Churchill soon made friends with [BOAC Captain] John Kelly Rogers, “a man of high quality and experience.” He entered the cockpit smoking his usual cigar, and Kelly Rogers waived the rules and let him continue, even allowing him to strike a match when it went out. He tried the controls of the huge craft, as Kelly Rogers whispered into the co-pilot’s ear, ordering him to apply corrections only if it looked as if the plane was getting out of the Prime Minister’s control…
Churchill was allowed to do a couple of slightly banked turns, and was photographed by one of the official cameramen. He talked about his own flying career which had begun in 1913 when he founded the Royal Naval Air Service, and compared the Boeing Clipper with the primitive aircraft he had known then. When Kelly Rogers made radio contact with the [accompanying] Pan American planes, Churchill asked if he could speak to them, but the captain ruled that out as too much of a security risk…
After about four hours they arrived at Bermuda and Kelly Rogers offered a sightseeing flight around the islands. The Prime Minister was summoned from his seat below and he and the Governor [of Bermuda, Lord Knollys] came on the flight deck to view the sights. Then they landed inside Darrell’s Island, the main flying-boat station in Bermuda…
— Lavery, Brian. “A Flying Hotel in the Fog.” Churchill Goes to War: Winston’s Wartime Journeys. Annapolis: Naval Institute Press, 2007. 94.
This is Captain J.C. Kelly-Rogers, Berwick‘s commander for that flight (and the subsequent return flight from Bermuda to Britain). Regular readers of this space may find him familiar as I have used his likeness here previously as an avatar—a deliberate choice, as the man was one of Imperial Airways’ most experienced and capable captains.
John Cecil Kelly-Rogers was born in 1905, in the seaside town of Dún Laoghaire, County Dublin. At the age of 14, he joined the training ship HMS Conway—famed for its high-quality merchant marine graduates—and later became an officer in the Royal Naval Reserve. In 1927 he joined the RAF and flew “army cooperation” craft; a loose term describing those aircraft that served as observers, artillery directors and couriers.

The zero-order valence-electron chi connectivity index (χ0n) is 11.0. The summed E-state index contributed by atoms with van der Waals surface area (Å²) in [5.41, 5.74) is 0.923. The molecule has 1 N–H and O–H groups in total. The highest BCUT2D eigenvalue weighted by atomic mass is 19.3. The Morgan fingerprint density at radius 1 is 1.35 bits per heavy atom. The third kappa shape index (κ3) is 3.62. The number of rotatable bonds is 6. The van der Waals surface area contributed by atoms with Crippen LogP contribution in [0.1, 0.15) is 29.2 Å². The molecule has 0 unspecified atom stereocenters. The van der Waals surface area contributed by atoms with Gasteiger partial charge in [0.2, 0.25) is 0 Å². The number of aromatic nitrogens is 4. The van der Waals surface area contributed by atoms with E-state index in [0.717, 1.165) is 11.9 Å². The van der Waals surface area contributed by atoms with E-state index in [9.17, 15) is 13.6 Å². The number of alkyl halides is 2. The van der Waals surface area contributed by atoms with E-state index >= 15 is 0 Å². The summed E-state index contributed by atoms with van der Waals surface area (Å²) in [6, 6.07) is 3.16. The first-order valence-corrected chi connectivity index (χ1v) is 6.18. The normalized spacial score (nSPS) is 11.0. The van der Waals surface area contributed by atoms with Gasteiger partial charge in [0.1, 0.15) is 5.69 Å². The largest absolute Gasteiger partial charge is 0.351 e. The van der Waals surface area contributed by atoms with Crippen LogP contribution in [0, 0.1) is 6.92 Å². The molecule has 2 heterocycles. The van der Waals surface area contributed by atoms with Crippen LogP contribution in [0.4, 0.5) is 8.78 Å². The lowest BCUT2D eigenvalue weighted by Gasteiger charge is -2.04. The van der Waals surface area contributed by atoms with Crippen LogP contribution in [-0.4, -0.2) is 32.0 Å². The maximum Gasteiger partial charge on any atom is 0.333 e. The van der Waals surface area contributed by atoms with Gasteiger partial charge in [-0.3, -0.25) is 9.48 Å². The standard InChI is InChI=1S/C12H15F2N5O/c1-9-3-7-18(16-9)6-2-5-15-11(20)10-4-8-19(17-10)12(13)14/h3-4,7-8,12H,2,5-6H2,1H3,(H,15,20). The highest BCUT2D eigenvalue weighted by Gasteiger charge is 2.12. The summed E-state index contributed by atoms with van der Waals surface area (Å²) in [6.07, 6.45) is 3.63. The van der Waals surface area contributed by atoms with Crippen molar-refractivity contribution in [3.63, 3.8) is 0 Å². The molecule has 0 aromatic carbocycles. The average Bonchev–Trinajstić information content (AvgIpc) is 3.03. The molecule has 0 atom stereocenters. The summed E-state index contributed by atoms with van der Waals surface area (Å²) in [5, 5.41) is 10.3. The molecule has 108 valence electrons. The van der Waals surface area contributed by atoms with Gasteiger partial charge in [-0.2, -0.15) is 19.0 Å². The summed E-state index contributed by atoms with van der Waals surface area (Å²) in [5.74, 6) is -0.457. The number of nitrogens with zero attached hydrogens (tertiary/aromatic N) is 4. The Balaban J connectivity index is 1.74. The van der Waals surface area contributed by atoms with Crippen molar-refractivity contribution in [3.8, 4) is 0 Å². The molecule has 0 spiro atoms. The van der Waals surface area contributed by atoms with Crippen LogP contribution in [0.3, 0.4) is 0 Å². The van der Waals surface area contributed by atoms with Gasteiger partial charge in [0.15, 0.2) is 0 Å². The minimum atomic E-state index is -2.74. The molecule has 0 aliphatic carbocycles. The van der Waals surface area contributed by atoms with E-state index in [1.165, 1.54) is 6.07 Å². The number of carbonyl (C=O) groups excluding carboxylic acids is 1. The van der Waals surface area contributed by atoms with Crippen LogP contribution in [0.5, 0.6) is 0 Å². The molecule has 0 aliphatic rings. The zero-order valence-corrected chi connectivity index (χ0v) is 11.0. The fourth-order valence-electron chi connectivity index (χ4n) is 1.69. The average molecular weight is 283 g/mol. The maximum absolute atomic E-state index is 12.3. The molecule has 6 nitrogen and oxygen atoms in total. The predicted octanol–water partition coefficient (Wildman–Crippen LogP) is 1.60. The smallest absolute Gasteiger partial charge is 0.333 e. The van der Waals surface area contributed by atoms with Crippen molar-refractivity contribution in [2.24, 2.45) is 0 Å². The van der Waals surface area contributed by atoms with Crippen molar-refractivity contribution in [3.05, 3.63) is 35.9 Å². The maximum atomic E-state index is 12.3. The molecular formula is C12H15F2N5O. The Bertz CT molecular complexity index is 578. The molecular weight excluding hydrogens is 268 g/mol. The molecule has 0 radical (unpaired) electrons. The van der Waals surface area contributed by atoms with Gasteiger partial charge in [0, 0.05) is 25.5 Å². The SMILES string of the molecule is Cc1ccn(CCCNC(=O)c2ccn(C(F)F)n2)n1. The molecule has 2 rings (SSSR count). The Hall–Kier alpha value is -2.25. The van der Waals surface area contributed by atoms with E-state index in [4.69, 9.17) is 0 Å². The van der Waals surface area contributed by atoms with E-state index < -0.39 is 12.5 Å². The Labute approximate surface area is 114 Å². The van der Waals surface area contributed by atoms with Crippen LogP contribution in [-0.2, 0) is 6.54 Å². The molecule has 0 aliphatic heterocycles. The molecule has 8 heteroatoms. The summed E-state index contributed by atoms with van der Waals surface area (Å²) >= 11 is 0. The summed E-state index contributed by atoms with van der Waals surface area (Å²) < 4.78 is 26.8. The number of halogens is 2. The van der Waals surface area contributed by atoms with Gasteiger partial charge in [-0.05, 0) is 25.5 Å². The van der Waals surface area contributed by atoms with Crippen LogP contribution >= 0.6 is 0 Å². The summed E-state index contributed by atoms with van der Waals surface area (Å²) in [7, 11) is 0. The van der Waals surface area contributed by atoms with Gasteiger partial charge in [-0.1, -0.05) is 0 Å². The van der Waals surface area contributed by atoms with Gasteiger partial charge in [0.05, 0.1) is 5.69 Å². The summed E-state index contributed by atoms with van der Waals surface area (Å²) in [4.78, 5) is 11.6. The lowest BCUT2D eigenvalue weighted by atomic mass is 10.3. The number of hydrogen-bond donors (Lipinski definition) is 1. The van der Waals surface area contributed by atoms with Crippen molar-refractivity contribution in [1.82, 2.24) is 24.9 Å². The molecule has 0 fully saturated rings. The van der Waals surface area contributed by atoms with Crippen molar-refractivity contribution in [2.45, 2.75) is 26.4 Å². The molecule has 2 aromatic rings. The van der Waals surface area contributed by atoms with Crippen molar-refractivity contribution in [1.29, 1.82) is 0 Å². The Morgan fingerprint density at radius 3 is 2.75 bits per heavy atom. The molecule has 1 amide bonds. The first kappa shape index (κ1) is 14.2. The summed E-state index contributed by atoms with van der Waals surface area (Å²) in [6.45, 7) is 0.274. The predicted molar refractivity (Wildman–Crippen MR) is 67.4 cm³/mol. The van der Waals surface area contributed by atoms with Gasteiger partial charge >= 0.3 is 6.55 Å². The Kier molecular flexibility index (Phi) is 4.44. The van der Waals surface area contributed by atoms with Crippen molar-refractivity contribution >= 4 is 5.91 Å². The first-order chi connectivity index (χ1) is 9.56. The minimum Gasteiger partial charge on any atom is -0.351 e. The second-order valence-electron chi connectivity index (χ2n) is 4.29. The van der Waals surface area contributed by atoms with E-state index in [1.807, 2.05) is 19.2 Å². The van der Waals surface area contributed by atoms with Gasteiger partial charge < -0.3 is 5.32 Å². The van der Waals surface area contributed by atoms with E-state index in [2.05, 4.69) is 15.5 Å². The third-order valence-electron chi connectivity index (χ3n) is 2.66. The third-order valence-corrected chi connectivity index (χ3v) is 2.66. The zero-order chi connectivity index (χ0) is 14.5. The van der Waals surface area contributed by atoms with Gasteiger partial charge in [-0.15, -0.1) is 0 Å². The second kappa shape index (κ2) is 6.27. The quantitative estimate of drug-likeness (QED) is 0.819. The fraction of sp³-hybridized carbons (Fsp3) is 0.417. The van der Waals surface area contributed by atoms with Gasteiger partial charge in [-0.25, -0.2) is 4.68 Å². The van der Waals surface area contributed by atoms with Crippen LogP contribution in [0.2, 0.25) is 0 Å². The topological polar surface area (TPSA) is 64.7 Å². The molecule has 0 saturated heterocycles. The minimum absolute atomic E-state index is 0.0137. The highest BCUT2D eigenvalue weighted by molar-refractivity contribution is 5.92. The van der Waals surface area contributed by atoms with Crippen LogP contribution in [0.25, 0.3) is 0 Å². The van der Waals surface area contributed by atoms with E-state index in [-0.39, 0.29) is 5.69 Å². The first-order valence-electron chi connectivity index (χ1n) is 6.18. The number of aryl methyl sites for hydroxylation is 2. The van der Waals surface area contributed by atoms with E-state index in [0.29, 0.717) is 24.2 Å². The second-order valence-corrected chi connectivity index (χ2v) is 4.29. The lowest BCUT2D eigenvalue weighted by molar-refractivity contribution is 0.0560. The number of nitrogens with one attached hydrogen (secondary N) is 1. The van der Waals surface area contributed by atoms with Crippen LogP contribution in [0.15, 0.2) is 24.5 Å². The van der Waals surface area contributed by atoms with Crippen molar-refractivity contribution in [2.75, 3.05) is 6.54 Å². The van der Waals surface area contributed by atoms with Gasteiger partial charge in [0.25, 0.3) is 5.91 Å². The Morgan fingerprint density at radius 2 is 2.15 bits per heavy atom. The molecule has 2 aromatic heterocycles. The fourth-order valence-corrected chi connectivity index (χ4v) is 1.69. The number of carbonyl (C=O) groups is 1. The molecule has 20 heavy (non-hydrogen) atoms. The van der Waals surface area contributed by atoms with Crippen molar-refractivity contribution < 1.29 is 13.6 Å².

Kelly-Rogers joined Imperial Airways (forerunner to BOAC) in 1935, and due to his good airmanship, experience and leadership, was frequently called upon for more hazardous and prestigious assignments. In 1937 he flew the first Empire flying-boat service along the Nile to Kisumu on Lake Victoria. He was in regular rotation as a captain on the lengthy Egypt-India-Australia route as well. In 1939, he flew Imperial’s first transatlantic service to Canada and the United States. Most famously, in 1940, Kelly-Rogers rescued the Empire flying-boat Corsair from the swamp in the Belgian Congo where it had lain stranded for 10 months.
Corsair had gotten off-course due to faulty maintenance with its direction-finding radio; it was forced to land in a swampy, brackish river to avoid fuel exhaustion and had struck a rock and holed itself in the process. Captain Edward Samson Alcock—brother of famed Sir John William Alcock, who had made the world’s first successful transatlantic crossing—managed to beach Corsair before she flooded and sank. The flying-boat had subsequently been repaired in an Herculean effort that saw the creation of a small town full of engineers and hired African labour—nicknamed Corsairville, naturally. Regrettably Alcock wrecked it again on another rock, in an abortive attempt to get it airborne on the Dangu River’s narrow, short waterway, and Corsair was forced to spend another few months undergoing a second repair. For the second attempt, the river was dammed to create a lake, and ace pilot Kelly-Rogers was the man that finally got it airborne and back to Britain.
Following the war, Kelly-Rogers returned to his native Ireland and became a pilot for Irish flag carrier Aer Lingus. He subsequently became a deputy general manager (and later, director) of the airline. In 1969 he also became the curator of an Irish aviation museum hosted at Dublin Airport. Unfortunately, to the best of my knowledge that museum no longer exists and the disposition of its artifacts is unknown. One has to presume as well that by the present date, J.C. Kelly-Rogers is dead, although I can find no notice of his passing.
RELATED: Captain J.C. Kelly-Rogers gives his own impressions of the Prime Minister (and the flight from Bermuda to Britain) in the February 2, 1942 edition of LIFE magazine.